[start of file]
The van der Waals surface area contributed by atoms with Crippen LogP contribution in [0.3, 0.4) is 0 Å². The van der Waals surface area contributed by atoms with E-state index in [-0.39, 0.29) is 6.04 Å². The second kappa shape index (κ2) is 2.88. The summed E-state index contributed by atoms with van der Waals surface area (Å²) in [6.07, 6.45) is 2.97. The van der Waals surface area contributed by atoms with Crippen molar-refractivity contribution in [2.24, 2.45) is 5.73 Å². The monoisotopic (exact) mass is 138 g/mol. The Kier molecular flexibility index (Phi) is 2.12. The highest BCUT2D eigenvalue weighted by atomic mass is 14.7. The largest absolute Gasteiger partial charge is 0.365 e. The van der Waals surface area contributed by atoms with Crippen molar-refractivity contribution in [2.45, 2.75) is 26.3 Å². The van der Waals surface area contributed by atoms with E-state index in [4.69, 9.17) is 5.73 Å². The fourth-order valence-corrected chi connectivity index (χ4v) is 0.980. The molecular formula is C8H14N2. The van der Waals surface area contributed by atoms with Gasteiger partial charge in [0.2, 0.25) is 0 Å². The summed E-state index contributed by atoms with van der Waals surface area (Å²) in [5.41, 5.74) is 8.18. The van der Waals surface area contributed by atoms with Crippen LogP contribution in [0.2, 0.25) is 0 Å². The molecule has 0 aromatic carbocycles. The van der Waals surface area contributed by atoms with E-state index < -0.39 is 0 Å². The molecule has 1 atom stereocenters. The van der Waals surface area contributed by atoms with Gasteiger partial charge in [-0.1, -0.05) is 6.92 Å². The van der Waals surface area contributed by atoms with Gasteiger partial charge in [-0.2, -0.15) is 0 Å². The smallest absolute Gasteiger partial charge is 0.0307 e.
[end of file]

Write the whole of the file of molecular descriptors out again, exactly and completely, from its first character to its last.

The van der Waals surface area contributed by atoms with Crippen LogP contribution in [0.3, 0.4) is 0 Å². The van der Waals surface area contributed by atoms with E-state index in [-0.39, 0.29) is 6.04 Å². The second kappa shape index (κ2) is 2.88. The summed E-state index contributed by atoms with van der Waals surface area (Å²) in [6.07, 6.45) is 2.97. The van der Waals surface area contributed by atoms with Crippen molar-refractivity contribution in [2.24, 2.45) is 5.73 Å². The monoisotopic (exact) mass is 138 g/mol. The Kier molecular flexibility index (Phi) is 2.12. The highest BCUT2D eigenvalue weighted by atomic mass is 14.7. The largest absolute Gasteiger partial charge is 0.365 e. The van der Waals surface area contributed by atoms with Crippen molar-refractivity contribution in [2.45, 2.75) is 26.3 Å². The van der Waals surface area contributed by atoms with E-state index in [4.69, 9.17) is 5.73 Å². The fourth-order valence-corrected chi connectivity index (χ4v) is 0.980. The molecular formula is C8H14N2. The van der Waals surface area contributed by atoms with Gasteiger partial charge in [0.2, 0.25) is 0 Å². The summed E-state index contributed by atoms with van der Waals surface area (Å²) in [5.41, 5.74) is 8.18. The van der Waals surface area contributed by atoms with Crippen LogP contribution in [0.2, 0.25) is 0 Å². The molecule has 0 aromatic carbocycles. The van der Waals surface area contributed by atoms with E-state index < -0.39 is 0 Å². The molecule has 1 atom stereocenters. The van der Waals surface area contributed by atoms with Gasteiger partial charge in [-0.1, -0.05) is 6.92 Å². The van der Waals surface area contributed by atoms with Gasteiger partial charge in [-0.2, -0.15) is 0 Å². The smallest absolute Gasteiger partial charge is 0.0307 e.